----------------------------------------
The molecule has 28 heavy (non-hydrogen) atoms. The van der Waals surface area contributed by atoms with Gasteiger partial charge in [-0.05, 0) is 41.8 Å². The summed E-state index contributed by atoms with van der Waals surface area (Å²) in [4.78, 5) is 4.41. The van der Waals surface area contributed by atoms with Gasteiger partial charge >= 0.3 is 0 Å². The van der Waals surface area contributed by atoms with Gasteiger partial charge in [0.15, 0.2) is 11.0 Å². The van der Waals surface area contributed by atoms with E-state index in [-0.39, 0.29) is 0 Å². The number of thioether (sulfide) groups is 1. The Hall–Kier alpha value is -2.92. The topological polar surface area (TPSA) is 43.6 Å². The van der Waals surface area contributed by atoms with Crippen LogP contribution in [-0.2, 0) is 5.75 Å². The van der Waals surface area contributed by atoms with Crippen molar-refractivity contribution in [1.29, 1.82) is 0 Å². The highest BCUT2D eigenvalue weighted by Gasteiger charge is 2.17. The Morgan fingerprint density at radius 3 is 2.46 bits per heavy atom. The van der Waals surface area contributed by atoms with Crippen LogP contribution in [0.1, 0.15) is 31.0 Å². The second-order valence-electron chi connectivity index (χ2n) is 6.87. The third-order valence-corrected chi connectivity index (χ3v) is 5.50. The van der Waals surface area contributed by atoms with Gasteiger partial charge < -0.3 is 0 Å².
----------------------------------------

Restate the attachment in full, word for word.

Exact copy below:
The molecule has 28 heavy (non-hydrogen) atoms. The van der Waals surface area contributed by atoms with Gasteiger partial charge in [-0.05, 0) is 41.8 Å². The summed E-state index contributed by atoms with van der Waals surface area (Å²) in [4.78, 5) is 4.41. The van der Waals surface area contributed by atoms with Gasteiger partial charge >= 0.3 is 0 Å². The van der Waals surface area contributed by atoms with Gasteiger partial charge in [0.15, 0.2) is 11.0 Å². The van der Waals surface area contributed by atoms with E-state index in [-0.39, 0.29) is 0 Å². The number of thioether (sulfide) groups is 1. The Hall–Kier alpha value is -2.92. The topological polar surface area (TPSA) is 43.6 Å². The van der Waals surface area contributed by atoms with Crippen LogP contribution in [-0.2, 0) is 5.75 Å². The van der Waals surface area contributed by atoms with Crippen molar-refractivity contribution in [1.29, 1.82) is 0 Å². The highest BCUT2D eigenvalue weighted by Gasteiger charge is 2.17. The Morgan fingerprint density at radius 3 is 2.46 bits per heavy atom. The van der Waals surface area contributed by atoms with Crippen LogP contribution in [0.1, 0.15) is 31.0 Å². The second-order valence-electron chi connectivity index (χ2n) is 6.87. The third-order valence-corrected chi connectivity index (χ3v) is 5.50. The van der Waals surface area contributed by atoms with Gasteiger partial charge < -0.3 is 0 Å².